Santelli told me he believes the dollar marks the third big transition for the financial markets. First, he says stocks built a low around the Bear Stearns bail out, and then the bond market signaled that a bottom for rates is now in. "Now today, it is my personal belief the dollar's lows are in. It doesn't mean it's going to go straight up, but the dollar lows are in," said Santelli, adding it looks like $1.6018 per euro set on Tuesday could be the low.
"It's an overall feeling that the credit markets have shown us the worst punches they can throw at us. The fixing part is still going to take time, but we've seen the darkest it can be and it's going to start to clear up," Santelli said.
The dollar Thursday gained 1.37 percent against the euro to $1.5677, its highest closing level since April 3. It gained 0.86 percent against the yen. At the same time, those red hot commodities, which have been moving opposite to the dollar, cooled down a bit as the dollar rose.
Gold tumbled $19.40 per troy ounce to $886.80. Oil, meanwhile, fell $2.24 per barrel, or 1.9 percent to settle at $116.06.
Santelli said the commodities sell off could continue as the dollar strengthens. "I think gold is a good example. It's been driven by the weak dollar. I think in corn and wheat and soybeans, you have to be careful. They are going to correct, but there's still fundamentals there."
This trend is important for Friday's markets, and important as we look ahead to the Fed's two-day meeting next week. It's not surprising that a major driver of the dollar was a front page Wall Street Journal story Thursday by reporter Greg Ip that suggested the Fed could be finished cutting, after another quarter point cut. Not a new view, but the pre-Fed Journal always carries weight with markets.
In fact CNBC's Steve Liesman has been reporting the same for days. And BMO Capital's Andrew Busch had this in a note last Friday: "The markets are still pricing in a 25 basis point cut by the Federal Reserve on April 30th, but after that there is nothing more expected." (In fact, Busch also told me Friday that the dollar was close to troughing)
So it's not a new idea, but the story created new momentum, and if the Fed indeed follows the script, the end result could be a stronger dollar.
For stocks, "We'll have to see if this dollar rally has legs and more important see if the sell off in bonds is going to accelerate further," said Art Cashin, UBS director of floor operations. Cashin said it will be important to see how much weight the Fed puts on the idea of fighting inflation in the comments accompanying its rate decision next Wednesday afternoon.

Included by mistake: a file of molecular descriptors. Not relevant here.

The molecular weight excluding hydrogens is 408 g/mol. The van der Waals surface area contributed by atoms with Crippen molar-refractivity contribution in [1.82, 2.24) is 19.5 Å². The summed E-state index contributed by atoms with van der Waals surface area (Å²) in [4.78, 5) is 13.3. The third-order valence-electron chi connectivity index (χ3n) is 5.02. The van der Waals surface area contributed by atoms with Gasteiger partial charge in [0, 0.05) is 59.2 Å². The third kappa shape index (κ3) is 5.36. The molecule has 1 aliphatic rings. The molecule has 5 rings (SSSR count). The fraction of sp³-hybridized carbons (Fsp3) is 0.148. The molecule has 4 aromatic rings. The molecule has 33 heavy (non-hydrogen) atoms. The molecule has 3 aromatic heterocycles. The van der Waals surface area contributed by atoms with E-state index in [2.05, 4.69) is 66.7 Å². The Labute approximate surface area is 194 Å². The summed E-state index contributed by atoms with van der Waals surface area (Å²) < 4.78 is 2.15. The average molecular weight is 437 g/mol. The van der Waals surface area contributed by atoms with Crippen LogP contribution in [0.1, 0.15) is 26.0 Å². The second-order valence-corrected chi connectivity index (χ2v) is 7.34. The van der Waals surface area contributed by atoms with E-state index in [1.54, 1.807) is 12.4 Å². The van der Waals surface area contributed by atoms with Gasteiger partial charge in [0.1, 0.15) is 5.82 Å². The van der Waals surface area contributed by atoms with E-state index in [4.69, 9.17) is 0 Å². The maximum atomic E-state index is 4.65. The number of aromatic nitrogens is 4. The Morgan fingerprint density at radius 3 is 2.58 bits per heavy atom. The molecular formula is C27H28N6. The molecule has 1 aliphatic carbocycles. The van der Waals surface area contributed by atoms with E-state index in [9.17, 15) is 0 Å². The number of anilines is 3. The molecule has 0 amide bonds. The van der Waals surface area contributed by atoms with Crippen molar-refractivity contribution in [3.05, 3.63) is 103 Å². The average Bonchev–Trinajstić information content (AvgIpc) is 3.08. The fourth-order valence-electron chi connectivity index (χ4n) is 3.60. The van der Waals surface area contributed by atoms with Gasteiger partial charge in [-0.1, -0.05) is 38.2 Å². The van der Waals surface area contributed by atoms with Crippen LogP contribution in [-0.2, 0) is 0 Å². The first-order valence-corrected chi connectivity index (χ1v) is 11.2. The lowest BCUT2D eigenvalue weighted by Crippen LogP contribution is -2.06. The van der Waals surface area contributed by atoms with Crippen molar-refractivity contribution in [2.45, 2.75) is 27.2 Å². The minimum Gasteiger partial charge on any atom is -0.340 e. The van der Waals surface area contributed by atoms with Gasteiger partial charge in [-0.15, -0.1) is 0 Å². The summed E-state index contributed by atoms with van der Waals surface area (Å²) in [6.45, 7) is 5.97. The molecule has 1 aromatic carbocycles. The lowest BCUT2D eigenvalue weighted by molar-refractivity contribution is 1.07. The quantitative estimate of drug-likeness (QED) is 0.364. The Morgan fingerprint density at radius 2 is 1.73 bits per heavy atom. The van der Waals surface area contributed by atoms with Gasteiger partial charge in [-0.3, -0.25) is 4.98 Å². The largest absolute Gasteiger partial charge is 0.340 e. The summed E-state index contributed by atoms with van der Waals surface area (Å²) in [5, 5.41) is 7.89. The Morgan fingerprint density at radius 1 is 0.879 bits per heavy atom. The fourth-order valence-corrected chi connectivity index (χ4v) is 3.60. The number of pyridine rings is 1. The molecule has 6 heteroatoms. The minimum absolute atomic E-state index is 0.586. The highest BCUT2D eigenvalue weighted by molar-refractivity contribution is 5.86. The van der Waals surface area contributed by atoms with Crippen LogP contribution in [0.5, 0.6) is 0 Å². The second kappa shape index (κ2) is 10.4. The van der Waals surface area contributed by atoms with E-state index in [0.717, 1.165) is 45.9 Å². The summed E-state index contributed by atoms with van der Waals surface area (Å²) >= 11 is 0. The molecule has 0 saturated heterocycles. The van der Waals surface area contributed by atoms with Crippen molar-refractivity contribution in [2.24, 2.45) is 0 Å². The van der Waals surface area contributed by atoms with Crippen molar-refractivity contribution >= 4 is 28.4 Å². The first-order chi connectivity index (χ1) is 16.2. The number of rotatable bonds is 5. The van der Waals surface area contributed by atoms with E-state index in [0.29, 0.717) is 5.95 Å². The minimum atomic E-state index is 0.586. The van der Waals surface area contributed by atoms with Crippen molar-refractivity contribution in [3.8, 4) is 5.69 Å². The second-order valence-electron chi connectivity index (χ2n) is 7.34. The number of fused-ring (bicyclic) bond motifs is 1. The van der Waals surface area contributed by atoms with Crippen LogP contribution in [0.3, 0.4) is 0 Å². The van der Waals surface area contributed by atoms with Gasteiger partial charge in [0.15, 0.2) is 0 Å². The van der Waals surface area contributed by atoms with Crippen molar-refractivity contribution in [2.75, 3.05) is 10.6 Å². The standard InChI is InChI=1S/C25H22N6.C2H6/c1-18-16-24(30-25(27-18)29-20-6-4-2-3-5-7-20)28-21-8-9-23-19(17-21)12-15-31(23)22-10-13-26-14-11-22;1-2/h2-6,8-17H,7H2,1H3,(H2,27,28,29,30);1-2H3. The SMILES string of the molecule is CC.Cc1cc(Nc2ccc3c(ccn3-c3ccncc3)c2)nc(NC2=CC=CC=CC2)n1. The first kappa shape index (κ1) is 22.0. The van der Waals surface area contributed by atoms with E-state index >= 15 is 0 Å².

In Thursday trading, the 10-year fell 25/32, and is yielding 3.827 percent, its highest yield since late February. The two-year went to a yield of 2.403 percent, its highest yield since Jan. 17. The Dow was swept sharply higher with financials in the afternoon but gave back gains in the final hour, to close 85 higher at 12,848. The Nasdaq was up 23.71, or 1 percent, to 2428, and the S&P 500 was up 8.89 points, or 0.6 percent to 1388.82.
Cashin, in an interview from the NYSE, said the Wall Street Journal story got the dollar moving Thursday, and the dollar's rally sparked a sell off in commodities, but the stock market really took off after Merrill Lynch CEO John Thain said Merrill does not intend to cut its dividend. "The Merrill dividend thing sparked a big rally in the financials. A couple of things got together," he said. Financials finished up 3.8 percent.
Cashin said the Thain comment was even more positive than what's been heard from other Wall Street CEOs, who have been saying the credit problems are in late innings. Whether right or wrong, the market took this comment to mean "we're in the bottom of the ninth with two outs," said Cashin.
Some earnings news from late Thursday will likely hang over the market Friday morning. In particular, Microsoft's disappointing earnings news dented its stock price in the after hours session. Microsoft reported a decline in third quarter profit as expected but its revenues were a bit softer. On a conference call, CFO Chris Liddell reiterated that the company was considering launching a hostile bid if Yahoo does not begin talks soon.
American Express , meanwhile, rose after reporting better-than expected profits of $991 million or $0.85 per share, six percent below last year's level. American Express reported revenues rose 11 percent to $7.2 billion. The company forecast per share earnings growth of 4 to 6 percent if the U.S. economy does not significantly deteriorate.
One important piece of data is released Friday morning, and that is consumer sentiment at 10 a.m., important as the consumer has been a source of particular worry for markets.
On the calendar Friday are far fewer earnings reports than we've been seeing. Goodyear and ITT both report, as does Energy and Ericsson.
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